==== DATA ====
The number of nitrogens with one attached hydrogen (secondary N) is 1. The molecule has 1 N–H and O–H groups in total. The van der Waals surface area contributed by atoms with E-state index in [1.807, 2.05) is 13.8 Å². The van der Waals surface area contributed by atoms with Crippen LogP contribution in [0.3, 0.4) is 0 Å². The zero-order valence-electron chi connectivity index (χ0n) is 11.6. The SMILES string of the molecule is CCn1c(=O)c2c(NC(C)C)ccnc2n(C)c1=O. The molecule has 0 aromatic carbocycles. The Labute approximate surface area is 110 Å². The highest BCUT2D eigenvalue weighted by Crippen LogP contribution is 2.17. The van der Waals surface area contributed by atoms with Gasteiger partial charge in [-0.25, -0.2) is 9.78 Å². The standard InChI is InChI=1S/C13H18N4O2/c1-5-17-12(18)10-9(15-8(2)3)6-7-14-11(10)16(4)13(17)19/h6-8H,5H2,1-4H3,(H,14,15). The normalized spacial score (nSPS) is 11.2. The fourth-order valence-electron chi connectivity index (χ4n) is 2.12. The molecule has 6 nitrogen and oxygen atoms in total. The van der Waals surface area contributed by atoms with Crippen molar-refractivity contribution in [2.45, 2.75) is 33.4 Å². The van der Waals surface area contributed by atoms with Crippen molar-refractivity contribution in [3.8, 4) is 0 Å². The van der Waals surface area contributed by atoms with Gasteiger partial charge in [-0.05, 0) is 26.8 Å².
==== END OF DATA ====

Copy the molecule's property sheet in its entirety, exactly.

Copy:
The number of nitrogens with one attached hydrogen (secondary N) is 1. The molecule has 1 N–H and O–H groups in total. The van der Waals surface area contributed by atoms with E-state index in [1.807, 2.05) is 13.8 Å². The van der Waals surface area contributed by atoms with Crippen LogP contribution in [0.3, 0.4) is 0 Å². The zero-order valence-electron chi connectivity index (χ0n) is 11.6. The SMILES string of the molecule is CCn1c(=O)c2c(NC(C)C)ccnc2n(C)c1=O. The molecule has 0 aromatic carbocycles. The Labute approximate surface area is 110 Å². The highest BCUT2D eigenvalue weighted by Crippen LogP contribution is 2.17. The van der Waals surface area contributed by atoms with Gasteiger partial charge in [-0.25, -0.2) is 9.78 Å². The standard InChI is InChI=1S/C13H18N4O2/c1-5-17-12(18)10-9(15-8(2)3)6-7-14-11(10)16(4)13(17)19/h6-8H,5H2,1-4H3,(H,14,15). The normalized spacial score (nSPS) is 11.2. The fourth-order valence-electron chi connectivity index (χ4n) is 2.12. The molecule has 6 nitrogen and oxygen atoms in total. The van der Waals surface area contributed by atoms with Crippen molar-refractivity contribution in [2.45, 2.75) is 33.4 Å². The van der Waals surface area contributed by atoms with Crippen molar-refractivity contribution in [3.8, 4) is 0 Å². The van der Waals surface area contributed by atoms with Gasteiger partial charge in [-0.05, 0) is 26.8 Å².